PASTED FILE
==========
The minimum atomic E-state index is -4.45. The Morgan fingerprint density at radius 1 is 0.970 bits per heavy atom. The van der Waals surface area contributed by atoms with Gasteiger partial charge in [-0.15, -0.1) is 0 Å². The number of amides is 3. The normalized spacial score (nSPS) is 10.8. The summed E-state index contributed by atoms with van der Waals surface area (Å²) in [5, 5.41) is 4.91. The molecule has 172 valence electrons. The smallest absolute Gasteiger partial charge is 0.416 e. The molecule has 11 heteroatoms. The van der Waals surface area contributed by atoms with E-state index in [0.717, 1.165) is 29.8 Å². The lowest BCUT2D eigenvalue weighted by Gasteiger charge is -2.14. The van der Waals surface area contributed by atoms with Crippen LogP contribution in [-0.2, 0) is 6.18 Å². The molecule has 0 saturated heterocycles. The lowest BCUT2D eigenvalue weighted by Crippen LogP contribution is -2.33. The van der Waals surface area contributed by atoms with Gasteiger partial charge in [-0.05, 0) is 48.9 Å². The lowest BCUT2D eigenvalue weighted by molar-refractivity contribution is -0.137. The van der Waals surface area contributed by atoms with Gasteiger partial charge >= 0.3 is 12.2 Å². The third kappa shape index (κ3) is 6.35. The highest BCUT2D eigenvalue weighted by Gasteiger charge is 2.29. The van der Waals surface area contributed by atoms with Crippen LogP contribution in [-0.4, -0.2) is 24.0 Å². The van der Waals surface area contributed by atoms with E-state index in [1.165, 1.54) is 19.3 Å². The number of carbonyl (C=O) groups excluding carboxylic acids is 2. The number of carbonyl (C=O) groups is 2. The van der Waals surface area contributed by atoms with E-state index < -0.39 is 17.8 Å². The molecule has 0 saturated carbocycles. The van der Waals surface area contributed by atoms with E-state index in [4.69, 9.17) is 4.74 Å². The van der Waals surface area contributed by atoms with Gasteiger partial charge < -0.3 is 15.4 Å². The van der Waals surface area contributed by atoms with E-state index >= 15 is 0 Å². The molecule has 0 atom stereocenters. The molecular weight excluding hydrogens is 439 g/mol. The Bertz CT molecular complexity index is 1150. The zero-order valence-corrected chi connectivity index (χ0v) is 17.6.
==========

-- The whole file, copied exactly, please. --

The minimum atomic E-state index is -4.45. The Morgan fingerprint density at radius 1 is 0.970 bits per heavy atom. The van der Waals surface area contributed by atoms with Gasteiger partial charge in [-0.15, -0.1) is 0 Å². The number of amides is 3. The normalized spacial score (nSPS) is 10.8. The summed E-state index contributed by atoms with van der Waals surface area (Å²) in [5, 5.41) is 4.91. The molecule has 172 valence electrons. The smallest absolute Gasteiger partial charge is 0.416 e. The molecule has 11 heteroatoms. The van der Waals surface area contributed by atoms with E-state index in [0.717, 1.165) is 29.8 Å². The lowest BCUT2D eigenvalue weighted by Gasteiger charge is -2.14. The van der Waals surface area contributed by atoms with Crippen LogP contribution in [-0.2, 0) is 6.18 Å². The molecule has 0 saturated heterocycles. The lowest BCUT2D eigenvalue weighted by Crippen LogP contribution is -2.33. The van der Waals surface area contributed by atoms with Gasteiger partial charge in [-0.05, 0) is 48.9 Å². The lowest BCUT2D eigenvalue weighted by molar-refractivity contribution is -0.137. The van der Waals surface area contributed by atoms with Gasteiger partial charge >= 0.3 is 12.2 Å². The third kappa shape index (κ3) is 6.35. The highest BCUT2D eigenvalue weighted by Gasteiger charge is 2.29. The van der Waals surface area contributed by atoms with Crippen LogP contribution in [-0.4, -0.2) is 24.0 Å². The van der Waals surface area contributed by atoms with E-state index in [1.165, 1.54) is 19.3 Å². The number of carbonyl (C=O) groups excluding carboxylic acids is 2. The number of carbonyl (C=O) groups is 2. The van der Waals surface area contributed by atoms with E-state index < -0.39 is 17.8 Å². The molecule has 0 saturated carbocycles. The van der Waals surface area contributed by atoms with E-state index in [4.69, 9.17) is 4.74 Å². The van der Waals surface area contributed by atoms with Gasteiger partial charge < -0.3 is 15.4 Å². The van der Waals surface area contributed by atoms with E-state index >= 15 is 0 Å². The molecule has 0 atom stereocenters. The molecular weight excluding hydrogens is 439 g/mol. The Bertz CT molecular complexity index is 1150. The zero-order valence-corrected chi connectivity index (χ0v) is 17.6.